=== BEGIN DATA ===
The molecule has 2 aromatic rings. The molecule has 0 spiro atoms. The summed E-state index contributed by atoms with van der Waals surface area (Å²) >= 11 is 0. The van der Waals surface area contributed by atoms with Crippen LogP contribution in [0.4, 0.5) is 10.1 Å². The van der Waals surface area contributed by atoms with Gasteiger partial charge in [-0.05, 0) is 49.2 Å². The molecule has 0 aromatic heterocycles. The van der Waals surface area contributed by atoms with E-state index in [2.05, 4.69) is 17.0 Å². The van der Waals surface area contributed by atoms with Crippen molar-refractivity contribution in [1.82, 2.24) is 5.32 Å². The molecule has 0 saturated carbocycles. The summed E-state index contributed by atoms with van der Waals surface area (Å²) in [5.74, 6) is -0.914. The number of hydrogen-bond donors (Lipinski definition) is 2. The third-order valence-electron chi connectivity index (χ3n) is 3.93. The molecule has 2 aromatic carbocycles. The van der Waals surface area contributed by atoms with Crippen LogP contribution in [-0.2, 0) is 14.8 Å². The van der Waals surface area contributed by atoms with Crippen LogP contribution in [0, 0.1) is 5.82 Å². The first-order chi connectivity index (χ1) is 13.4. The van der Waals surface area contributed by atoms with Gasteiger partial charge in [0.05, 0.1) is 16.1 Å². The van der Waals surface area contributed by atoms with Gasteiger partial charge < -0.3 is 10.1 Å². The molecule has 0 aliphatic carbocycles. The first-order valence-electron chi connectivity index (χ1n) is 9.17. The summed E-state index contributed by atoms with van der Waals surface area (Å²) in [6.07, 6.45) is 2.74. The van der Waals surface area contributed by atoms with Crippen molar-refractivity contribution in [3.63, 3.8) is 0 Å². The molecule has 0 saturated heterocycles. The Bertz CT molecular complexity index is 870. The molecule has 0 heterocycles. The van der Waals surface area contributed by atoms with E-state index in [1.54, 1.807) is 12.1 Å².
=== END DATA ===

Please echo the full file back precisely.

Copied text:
The molecule has 2 aromatic rings. The molecule has 0 spiro atoms. The summed E-state index contributed by atoms with van der Waals surface area (Å²) >= 11 is 0. The van der Waals surface area contributed by atoms with Crippen LogP contribution in [0.4, 0.5) is 10.1 Å². The van der Waals surface area contributed by atoms with Gasteiger partial charge in [-0.05, 0) is 49.2 Å². The molecule has 0 aromatic heterocycles. The van der Waals surface area contributed by atoms with E-state index in [2.05, 4.69) is 17.0 Å². The van der Waals surface area contributed by atoms with Crippen molar-refractivity contribution in [1.82, 2.24) is 5.32 Å². The molecule has 0 saturated carbocycles. The summed E-state index contributed by atoms with van der Waals surface area (Å²) in [5.74, 6) is -0.914. The number of hydrogen-bond donors (Lipinski definition) is 2. The third-order valence-electron chi connectivity index (χ3n) is 3.93. The molecule has 2 aromatic carbocycles. The van der Waals surface area contributed by atoms with Crippen LogP contribution in [-0.2, 0) is 14.8 Å². The van der Waals surface area contributed by atoms with Crippen LogP contribution in [0, 0.1) is 5.82 Å². The first-order chi connectivity index (χ1) is 13.4. The van der Waals surface area contributed by atoms with Gasteiger partial charge in [0.05, 0.1) is 16.1 Å². The van der Waals surface area contributed by atoms with Gasteiger partial charge < -0.3 is 10.1 Å². The molecule has 0 aliphatic carbocycles. The first-order valence-electron chi connectivity index (χ1n) is 9.17. The summed E-state index contributed by atoms with van der Waals surface area (Å²) in [6.07, 6.45) is 2.74. The van der Waals surface area contributed by atoms with Crippen molar-refractivity contribution in [3.63, 3.8) is 0 Å². The molecule has 0 saturated heterocycles. The Bertz CT molecular complexity index is 870. The molecule has 0 heterocycles. The van der Waals surface area contributed by atoms with E-state index in [1.54, 1.807) is 12.1 Å².